Real Time Farms on Heritage Radio!

"The underlying assumption of our website is that you are a farmer who wants to tell your story."

--Corinna Borden on The Farm Report

(hehe, thanks Heritage Radio!)

First of all, the setup for this scene was AWESOME. You are looking out like a fishbowl into the sun drenched seating area of Roberta's.

Erin Fairbanks works with Heritage Foods and she used to be a Deli Leader at Zingermans - and we found each other when I wore a Zing teeshirt to the No Goat Left Behind event in October - Zingermans alumni UNITE!

So Lindsay P and I talked to Erin about Real Time Farms and what is going on... it was super fun and I look forward to doing it again.

Free-range lobster: Food buzzwords rendered meaningless

Certain buzzwords in the food world are almost a requirement in certain circles: organic, local, cage-free, grass-fed, and free-range jump into my mind.Borden - fish, poached egg salad

There is also a general consensus these terms are being diluted past the original intention as more people latch onto them as passwords connoting meaning to the consumer concerned about eating responsibility when, in fact, the word denotes nothing.

Let us take them in order: organic. I was not there at the beginning of the organic labeling discussions but I feel many people hear organic food and they feel the vegetables have received “healthier” pesticides or none at all. That is not true.

I learned in my Master Gardener Class that certain botanical pesticides have as much or more toxicity than their synthetic equivalent. Organically labeled vegetables can still be coated with pesticides and grown in monoculture plots. However, organic does mean the plant is neither irradiated nor genetically modified. Whether “organic” is better for you enzymatically or nutritionally is an issue of current debate.

Local

I spoke to Martin Ruhlig, of Ruhlig’s Produce, this year at the HomeGrown Summit. He shared a story about his relative who was part of a major grocery chain’s “buy local” campaign. The trucks picked up the produce in Michigan and drove it to the distribution hub in Ohio - where it was mixed with all of the other “local” produce and reassigned to their stores within range. What does ocal really mean?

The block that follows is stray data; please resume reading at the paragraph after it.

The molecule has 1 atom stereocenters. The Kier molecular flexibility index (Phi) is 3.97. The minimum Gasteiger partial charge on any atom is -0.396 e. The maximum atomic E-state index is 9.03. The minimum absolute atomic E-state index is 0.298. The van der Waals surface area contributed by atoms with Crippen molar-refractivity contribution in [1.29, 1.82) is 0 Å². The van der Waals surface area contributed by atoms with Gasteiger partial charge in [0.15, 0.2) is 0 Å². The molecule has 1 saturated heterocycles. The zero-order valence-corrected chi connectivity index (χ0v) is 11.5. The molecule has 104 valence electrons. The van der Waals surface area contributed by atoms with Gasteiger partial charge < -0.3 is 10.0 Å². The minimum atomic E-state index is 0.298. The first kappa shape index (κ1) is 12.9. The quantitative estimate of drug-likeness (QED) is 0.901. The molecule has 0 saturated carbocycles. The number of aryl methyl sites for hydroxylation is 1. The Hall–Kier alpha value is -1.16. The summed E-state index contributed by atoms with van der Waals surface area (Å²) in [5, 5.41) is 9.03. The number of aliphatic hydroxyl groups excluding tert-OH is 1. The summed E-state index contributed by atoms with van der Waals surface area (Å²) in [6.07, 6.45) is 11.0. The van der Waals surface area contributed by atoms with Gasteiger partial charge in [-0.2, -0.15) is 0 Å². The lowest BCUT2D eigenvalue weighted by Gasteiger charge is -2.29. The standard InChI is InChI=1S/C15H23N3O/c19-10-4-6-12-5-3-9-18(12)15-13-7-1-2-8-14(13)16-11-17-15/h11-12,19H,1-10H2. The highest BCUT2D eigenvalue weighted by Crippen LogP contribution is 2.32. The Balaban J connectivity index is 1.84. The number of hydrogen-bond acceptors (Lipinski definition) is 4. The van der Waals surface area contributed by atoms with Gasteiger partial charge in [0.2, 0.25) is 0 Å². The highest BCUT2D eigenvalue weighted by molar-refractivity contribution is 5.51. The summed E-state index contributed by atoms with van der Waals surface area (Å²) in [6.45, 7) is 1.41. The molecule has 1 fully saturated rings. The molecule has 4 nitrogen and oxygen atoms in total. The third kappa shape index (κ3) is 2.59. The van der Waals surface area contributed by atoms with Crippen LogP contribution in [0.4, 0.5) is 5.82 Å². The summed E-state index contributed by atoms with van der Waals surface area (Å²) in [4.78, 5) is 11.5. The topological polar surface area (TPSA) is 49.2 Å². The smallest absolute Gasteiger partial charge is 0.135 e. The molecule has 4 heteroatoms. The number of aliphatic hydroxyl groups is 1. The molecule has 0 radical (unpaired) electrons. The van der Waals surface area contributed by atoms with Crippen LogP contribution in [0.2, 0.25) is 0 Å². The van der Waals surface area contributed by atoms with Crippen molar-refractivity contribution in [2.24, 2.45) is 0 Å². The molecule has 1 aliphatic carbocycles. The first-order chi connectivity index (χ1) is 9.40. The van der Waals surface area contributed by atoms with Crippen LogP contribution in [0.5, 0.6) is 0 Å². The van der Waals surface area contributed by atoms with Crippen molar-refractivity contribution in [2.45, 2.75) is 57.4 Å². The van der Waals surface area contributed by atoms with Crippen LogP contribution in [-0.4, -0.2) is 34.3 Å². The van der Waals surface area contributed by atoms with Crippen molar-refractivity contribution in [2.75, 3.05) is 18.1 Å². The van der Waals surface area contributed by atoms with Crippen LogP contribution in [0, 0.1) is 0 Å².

Cage-free

Cage-free poultry does not mean the birds are roaming across the prairie digging bugs and running around. Cage-free just means they are not kept in a cage. It does not say how much room the girls have. It does not address that chickens crammed together have their beaks burned off so they are unable to harm each other in the cramped conditions. The process is called debeaking or beak trimming. I found a truly disturbing slideshow of conditions in a “cage-free” facility, click here for it.

Grass-fed

Hearing that term does not mean the animal has been munching on pastures for its entire life either. In fact, it could mean that the animal ate grass for a week or a couple of months before putting the animal on feed to fatten it up quickly and save money.

Free-range

Again, it does not necessarily mean animals roaming on pastures. The USDA regulation states the animals must be “allowed access to the outside.” A door opened for 30 minutes a day, perhaps. A door opened does not mean animals are walking through it to see the sun.

All of this brings me to my free-range lobster story.

A few years ago, I was at a restaurant in New England, looking at the menu with the server standing over the table.

I look up and address her, “Tell me where your meat comes from.”

“It is from a local farm, organic, free-range. They found a really old breed and it is a small herd.”

“OK, good to know.”

I pause, and still scanning the menu, say to my tablemates - “The lobster looks good.”

The server jumps in. “Oh yes, the lobster is free-range.”

I turn to her, trying not to laugh. “Really, free-range lobster, that is great.”